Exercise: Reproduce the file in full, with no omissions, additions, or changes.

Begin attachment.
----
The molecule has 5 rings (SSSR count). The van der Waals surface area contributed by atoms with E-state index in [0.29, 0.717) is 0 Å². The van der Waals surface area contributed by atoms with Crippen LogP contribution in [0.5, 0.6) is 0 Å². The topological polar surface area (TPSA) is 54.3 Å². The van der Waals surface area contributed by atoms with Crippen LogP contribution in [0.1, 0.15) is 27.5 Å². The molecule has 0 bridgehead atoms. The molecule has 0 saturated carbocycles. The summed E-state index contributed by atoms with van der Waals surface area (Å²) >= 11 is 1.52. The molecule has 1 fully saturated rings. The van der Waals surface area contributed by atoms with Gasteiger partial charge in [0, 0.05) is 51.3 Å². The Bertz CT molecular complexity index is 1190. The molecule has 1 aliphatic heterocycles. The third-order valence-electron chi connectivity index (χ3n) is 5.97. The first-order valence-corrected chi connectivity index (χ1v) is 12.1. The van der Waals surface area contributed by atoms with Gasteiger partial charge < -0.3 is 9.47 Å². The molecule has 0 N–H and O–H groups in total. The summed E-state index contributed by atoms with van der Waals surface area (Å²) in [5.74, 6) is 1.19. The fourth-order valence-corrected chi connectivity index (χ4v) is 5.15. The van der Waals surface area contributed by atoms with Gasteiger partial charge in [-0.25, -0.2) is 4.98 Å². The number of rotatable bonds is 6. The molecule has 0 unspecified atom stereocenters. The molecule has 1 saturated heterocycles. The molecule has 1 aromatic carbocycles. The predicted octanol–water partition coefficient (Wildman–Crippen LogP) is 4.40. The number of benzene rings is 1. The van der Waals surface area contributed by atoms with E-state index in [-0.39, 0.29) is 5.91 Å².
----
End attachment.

The molecule has 5 rings (SSSR count). The van der Waals surface area contributed by atoms with E-state index in [0.29, 0.717) is 0 Å². The van der Waals surface area contributed by atoms with Crippen LogP contribution in [0.5, 0.6) is 0 Å². The topological polar surface area (TPSA) is 54.3 Å². The van der Waals surface area contributed by atoms with Crippen LogP contribution in [0.1, 0.15) is 27.5 Å². The molecule has 0 bridgehead atoms. The molecule has 0 saturated carbocycles. The summed E-state index contributed by atoms with van der Waals surface area (Å²) >= 11 is 1.52. The molecule has 1 fully saturated rings. The van der Waals surface area contributed by atoms with Gasteiger partial charge in [0, 0.05) is 51.3 Å². The Bertz CT molecular complexity index is 1190. The molecule has 1 aliphatic heterocycles. The third-order valence-electron chi connectivity index (χ3n) is 5.97. The first-order valence-corrected chi connectivity index (χ1v) is 12.1. The van der Waals surface area contributed by atoms with Gasteiger partial charge < -0.3 is 9.47 Å². The molecule has 0 N–H and O–H groups in total. The summed E-state index contributed by atoms with van der Waals surface area (Å²) in [5.74, 6) is 1.19. The fourth-order valence-corrected chi connectivity index (χ4v) is 5.15. The van der Waals surface area contributed by atoms with Gasteiger partial charge in [-0.25, -0.2) is 4.98 Å². The number of rotatable bonds is 6. The molecule has 0 unspecified atom stereocenters. The molecule has 1 saturated heterocycles. The molecule has 1 aromatic carbocycles. The predicted octanol–water partition coefficient (Wildman–Crippen LogP) is 4.40. The number of benzene rings is 1. The van der Waals surface area contributed by atoms with E-state index in [-0.39, 0.29) is 5.91 Å².